PROVO — If you've ever stood in line for free samples at a grocery store, chances are you also bought the product you sampled. But does sampling actually increase sales and encourage customer loyalty?
Recent research from BYU says yes.
Grabbing free samples at a grocery store is a tradition shoppers expect at major warehouse retailers like Costco or Sam's Club.
These stores are renowned for providing copious free food samples to their shoppers, letting customers see, smell, touch and taste products before committing to buy them.
BYU associate marketing professor Jeffrey Dotson, along with co-authors Sandeep Chandakula and Qing Liu, researched how sampling affects sales. Their findings were published in the December issue of Journal of Retailing.
"I think what we're showing is there is a benefit above and beyond just making the store shopping experience beneficial or enjoyable," Dotson said.
Rather than explore the psychological consequences of in-store sampling, he continued, the new research investigated the immediate and long-term impact on sales.
The researchers studied six store-level scanner data sets from two popular grocery retailers and a coffee shop chain. Each data set focused on sampling events using either frozen or shelf-stable snacks.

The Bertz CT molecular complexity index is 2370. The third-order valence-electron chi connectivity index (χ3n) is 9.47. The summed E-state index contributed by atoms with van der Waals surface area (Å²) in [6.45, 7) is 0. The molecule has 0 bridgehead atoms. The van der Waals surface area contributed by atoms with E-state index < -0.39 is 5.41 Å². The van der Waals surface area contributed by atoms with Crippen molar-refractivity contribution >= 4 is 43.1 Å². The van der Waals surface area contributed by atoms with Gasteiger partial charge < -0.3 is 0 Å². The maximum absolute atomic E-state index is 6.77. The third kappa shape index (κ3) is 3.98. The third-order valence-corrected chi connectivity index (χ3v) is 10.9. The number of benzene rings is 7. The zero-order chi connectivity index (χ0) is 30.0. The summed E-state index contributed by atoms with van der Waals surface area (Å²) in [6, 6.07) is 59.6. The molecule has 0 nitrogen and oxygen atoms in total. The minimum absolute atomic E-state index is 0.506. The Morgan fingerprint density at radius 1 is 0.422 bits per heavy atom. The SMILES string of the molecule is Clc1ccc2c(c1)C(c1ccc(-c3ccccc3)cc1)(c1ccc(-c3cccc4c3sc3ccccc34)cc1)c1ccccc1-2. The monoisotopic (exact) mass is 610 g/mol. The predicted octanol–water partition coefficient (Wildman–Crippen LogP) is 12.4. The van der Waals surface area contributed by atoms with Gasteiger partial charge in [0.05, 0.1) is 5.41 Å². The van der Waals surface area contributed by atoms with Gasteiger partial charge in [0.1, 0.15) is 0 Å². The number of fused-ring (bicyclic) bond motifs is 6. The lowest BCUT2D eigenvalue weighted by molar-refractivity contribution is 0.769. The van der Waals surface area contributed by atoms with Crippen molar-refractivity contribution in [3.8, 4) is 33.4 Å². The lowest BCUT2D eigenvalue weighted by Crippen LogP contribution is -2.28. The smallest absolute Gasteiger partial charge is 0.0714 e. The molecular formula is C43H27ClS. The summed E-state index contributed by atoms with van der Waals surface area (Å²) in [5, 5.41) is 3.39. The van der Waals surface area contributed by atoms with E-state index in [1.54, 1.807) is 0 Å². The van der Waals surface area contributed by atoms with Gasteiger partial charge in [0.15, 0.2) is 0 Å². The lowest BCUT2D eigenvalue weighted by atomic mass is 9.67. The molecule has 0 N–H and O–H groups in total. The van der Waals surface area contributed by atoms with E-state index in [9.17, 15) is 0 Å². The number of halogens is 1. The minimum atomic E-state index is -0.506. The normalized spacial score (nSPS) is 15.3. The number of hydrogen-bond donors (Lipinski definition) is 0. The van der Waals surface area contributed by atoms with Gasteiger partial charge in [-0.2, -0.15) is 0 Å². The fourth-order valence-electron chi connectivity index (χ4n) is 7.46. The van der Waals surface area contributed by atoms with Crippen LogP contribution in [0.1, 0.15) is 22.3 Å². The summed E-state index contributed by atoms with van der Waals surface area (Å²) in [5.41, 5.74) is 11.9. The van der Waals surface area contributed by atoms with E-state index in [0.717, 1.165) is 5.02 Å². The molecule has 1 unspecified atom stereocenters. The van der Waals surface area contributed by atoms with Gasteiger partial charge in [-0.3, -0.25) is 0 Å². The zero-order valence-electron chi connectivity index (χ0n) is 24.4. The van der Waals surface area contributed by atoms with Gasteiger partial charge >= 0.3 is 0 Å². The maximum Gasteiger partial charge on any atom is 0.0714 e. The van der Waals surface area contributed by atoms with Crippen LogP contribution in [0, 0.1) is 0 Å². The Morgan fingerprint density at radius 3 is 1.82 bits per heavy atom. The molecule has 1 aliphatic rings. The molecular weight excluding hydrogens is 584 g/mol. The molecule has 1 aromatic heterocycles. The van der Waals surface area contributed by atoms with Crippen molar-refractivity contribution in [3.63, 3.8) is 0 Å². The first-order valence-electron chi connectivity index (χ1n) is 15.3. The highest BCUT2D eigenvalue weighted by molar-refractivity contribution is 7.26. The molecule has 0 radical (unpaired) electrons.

The first interesting finding, Dotson said, is the immediate spike in sales during an event and the following week.
Whether at the grocery store or the coffee shop, the product given away as free samples saw significantly boosted sales during the first week, and the boost didn't disappear after the sampling day.
Rather, sampled products continued to sell for anywhere from two to eight weeks after the sampling event.
"Which could be an indication," Dotson explained, "that people are adopting the product and continuing to buy it repeatedly."
And giving away free samples was twice as effective as other promotions such as discounting items or moving products to the end of the aisle.
"Experiential events add value to a product without altering consumers’ expectations of price," the study says, recommending managers use sampling to expand category sales.
Another finding showed that holding multiple sampling events of the same product led to more sales in the long run.
"We view this as people start to adopt the product as they are repeatedly exposed to it," Dotson said.
Smaller stores also seem to benefit from sampling more than larger retailers, the study says.
Giving away free samples didn't just increase sales for a specific brand, he added, it lifted the entire category of products.
For example, if stores handed out samples of an expensive brand of cereal, sales increased for all cereals, not just with the sampled brand.
"That’s very different from other types of priced and non-priced promotional effects," Dotson explained.
One thing the paper didn't investigate is the cost of giving away samples. After all, giving away free products to consumers isn't cheap to the retailers.
Marketers spent more than $2.2 billion on product sampling in 2009, according to a VSS Communications Industry Forecast referenced in the research.
"It’s going to lead to an increase in sales," Dotson said, "But at what expense?”